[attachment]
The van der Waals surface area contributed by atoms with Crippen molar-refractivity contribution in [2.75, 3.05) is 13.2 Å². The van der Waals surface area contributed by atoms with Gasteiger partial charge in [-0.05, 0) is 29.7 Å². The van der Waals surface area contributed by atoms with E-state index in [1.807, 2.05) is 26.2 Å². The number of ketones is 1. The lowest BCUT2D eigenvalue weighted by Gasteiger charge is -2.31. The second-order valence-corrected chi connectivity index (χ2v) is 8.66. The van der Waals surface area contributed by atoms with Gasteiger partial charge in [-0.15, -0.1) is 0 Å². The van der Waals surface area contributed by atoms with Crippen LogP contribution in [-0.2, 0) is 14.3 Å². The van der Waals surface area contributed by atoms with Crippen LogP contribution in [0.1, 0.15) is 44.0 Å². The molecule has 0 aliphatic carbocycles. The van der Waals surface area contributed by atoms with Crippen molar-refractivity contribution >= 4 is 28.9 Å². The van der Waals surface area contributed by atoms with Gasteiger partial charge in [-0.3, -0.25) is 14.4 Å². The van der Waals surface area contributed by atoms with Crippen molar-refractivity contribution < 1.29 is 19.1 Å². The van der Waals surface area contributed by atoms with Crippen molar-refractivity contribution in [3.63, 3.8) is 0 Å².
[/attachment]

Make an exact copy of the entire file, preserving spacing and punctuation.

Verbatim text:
The van der Waals surface area contributed by atoms with Crippen molar-refractivity contribution in [2.75, 3.05) is 13.2 Å². The van der Waals surface area contributed by atoms with Gasteiger partial charge in [-0.05, 0) is 29.7 Å². The van der Waals surface area contributed by atoms with E-state index in [1.807, 2.05) is 26.2 Å². The number of ketones is 1. The lowest BCUT2D eigenvalue weighted by Gasteiger charge is -2.31. The second-order valence-corrected chi connectivity index (χ2v) is 8.66. The van der Waals surface area contributed by atoms with Gasteiger partial charge in [-0.15, -0.1) is 0 Å². The van der Waals surface area contributed by atoms with Crippen LogP contribution in [-0.2, 0) is 14.3 Å². The van der Waals surface area contributed by atoms with Crippen LogP contribution in [0.1, 0.15) is 44.0 Å². The molecule has 0 aliphatic carbocycles. The van der Waals surface area contributed by atoms with Crippen molar-refractivity contribution >= 4 is 28.9 Å². The van der Waals surface area contributed by atoms with Gasteiger partial charge in [-0.3, -0.25) is 14.4 Å². The van der Waals surface area contributed by atoms with Crippen molar-refractivity contribution < 1.29 is 19.1 Å². The van der Waals surface area contributed by atoms with Crippen molar-refractivity contribution in [3.63, 3.8) is 0 Å².